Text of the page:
I have been jotting down notes about Omnipod 5 every time a new thought hits me. This feels a bit like blindly splattering paint all over my brain and I've been unable to shift into reverse to turn my scrambled thoughts into written prose that is easily understandable.
So today, you get a live stream from my brain with all of my pent up musings on Omnipod 5.
Omnipod 5 may not be the right fit for everyone. I've found it works best when you accept variations in average BG between days instead of constantly beating yourself up to get to 5.x A1C. But we have seen the worst days on Omnipod 5 are much improved over the worst days on Loop.
I didn't know what to expect with Omnipod 5 versus Loop but after 80 days, you wouldn't be able to distinguish between the graphs. A1C, TIR, Std Dev are all nearly identical. But I'm making a new trackable statistic called MFPB, short for Mental FPhysical Burden (or another acronym of your choosing). Our combined MFPB is down by more than 90% and that's the biggest win of Omnipod 5. While Loop was fabulous for 3.5 years, it takes much more micro-managing to keep on track. On the flip side, I've seen Omnipod 5 do much worse when trying to micro-manage it.
I was fortunate to be able to ask Dr. Trang Ly, Insulet CMO, some questions to confirm a few misunderstandings that I've been seeing posted a lot.
Myth 1: "It takes months to learn your body".
O5 is not a learning algorithm in the sense of AI or anything like that. The entire algorithm is based on Total Daily Insulin with no variations for day and night, highs or lows at the same times of day, etc. Since most people I've heard mention this talk about O5 leaving them too high, I'll base this tip on that. The only reason it would need to take a while to "learn" you is that TDI is nowhere near where it needs to be. You have either started pod 1 with too low of basal or you need to make your carb ratio and/or correction factor more aggressive. If your settings aren't aggressive enough, you are increasing TDI very slowly between pods so it takes a long time to increase the average TDI.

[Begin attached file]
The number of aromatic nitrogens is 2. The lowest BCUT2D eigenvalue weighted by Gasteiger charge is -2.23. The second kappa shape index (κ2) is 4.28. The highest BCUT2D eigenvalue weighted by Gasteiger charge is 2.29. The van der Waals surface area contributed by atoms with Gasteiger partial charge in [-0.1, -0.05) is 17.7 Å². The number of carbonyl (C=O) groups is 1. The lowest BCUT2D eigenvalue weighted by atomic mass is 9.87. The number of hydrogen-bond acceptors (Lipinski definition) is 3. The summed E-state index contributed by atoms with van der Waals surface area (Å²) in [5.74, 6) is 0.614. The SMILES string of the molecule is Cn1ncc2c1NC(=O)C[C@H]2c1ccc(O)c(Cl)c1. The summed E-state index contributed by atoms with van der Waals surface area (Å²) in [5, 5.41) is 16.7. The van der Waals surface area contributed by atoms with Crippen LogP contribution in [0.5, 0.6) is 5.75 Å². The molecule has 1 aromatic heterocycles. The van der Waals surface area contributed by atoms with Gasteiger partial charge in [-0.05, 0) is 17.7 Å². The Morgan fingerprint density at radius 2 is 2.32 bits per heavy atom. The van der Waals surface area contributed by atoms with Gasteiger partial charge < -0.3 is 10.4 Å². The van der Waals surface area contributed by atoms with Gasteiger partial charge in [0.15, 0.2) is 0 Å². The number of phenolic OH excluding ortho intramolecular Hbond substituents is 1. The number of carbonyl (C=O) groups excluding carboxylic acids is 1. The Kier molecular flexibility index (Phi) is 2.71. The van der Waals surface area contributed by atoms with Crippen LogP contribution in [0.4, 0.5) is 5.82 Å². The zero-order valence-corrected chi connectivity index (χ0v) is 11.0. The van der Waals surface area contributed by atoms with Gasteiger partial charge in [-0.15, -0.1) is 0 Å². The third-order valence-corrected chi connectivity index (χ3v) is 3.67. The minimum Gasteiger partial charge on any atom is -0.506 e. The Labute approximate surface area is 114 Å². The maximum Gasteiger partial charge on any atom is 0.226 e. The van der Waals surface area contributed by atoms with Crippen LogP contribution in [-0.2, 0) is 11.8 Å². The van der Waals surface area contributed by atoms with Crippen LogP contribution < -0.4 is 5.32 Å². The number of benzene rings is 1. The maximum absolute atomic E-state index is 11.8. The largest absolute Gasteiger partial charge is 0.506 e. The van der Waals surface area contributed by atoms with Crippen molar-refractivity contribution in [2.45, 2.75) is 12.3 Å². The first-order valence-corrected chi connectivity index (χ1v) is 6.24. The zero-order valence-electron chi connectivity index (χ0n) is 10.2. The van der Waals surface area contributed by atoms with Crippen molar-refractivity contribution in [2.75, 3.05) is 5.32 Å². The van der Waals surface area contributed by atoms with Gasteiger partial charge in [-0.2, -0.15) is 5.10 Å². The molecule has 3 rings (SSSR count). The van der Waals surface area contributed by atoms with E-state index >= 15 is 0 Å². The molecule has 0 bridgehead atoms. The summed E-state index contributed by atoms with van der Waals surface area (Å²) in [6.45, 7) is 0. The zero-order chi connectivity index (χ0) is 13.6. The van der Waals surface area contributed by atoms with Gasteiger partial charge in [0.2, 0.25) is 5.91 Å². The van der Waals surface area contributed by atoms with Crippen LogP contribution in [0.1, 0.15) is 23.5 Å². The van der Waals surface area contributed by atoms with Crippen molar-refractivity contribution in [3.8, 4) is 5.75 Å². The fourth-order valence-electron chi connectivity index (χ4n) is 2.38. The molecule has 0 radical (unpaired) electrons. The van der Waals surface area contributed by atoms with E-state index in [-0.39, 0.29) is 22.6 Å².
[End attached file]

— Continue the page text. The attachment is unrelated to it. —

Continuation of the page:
Myth 2: "Change setting [fill in the blank]"
I have seen people say that the algorithm worked better by changing DIA, max basal, or a number of other settings. To be clear, there is exactly 1 setting that affect the automation: Target Glucose.
- Automated mode uses its own decay curve and DIA to calculate IOB and determine dosing.
- The system calculates its own adaptive basal rate that is TDI/48.
- After the first pod, the maximum automated dose it will give you is 4x the adaptive basal rate.
And now I proceed to the point where I still have half of my random notes and have lost the ability to cultivate them properly. So in no apparent order, here are my parting thoughts.
- If you are worried about variations (sickness, cycle, etc), O5 can handle a huge range of TDI. My daughter's lowest TDI was 25 and the highest was 77.
- Glooko has been a great replacement for Nightscout except it is not real-time like Loop. Embrace this lack of information and let the system do its job because this will improve your MFPB.
- Glooko also syncs all of your O5 settings. Just check under Devices and then pick the Omnipod 5 item.
- If you want to pull the O5 carbs and boluses into Nightscout, it can be done with about a 2 hour delay. You can check out my Github repo for the Glooko Bridge that I'm using.
- I do wish it allowed profiles for carb ratio and correction factor to easily switch weekdays, weekends, etc. Since it does not, we actually use a single ratio and correction factor to keep things simple for when they change.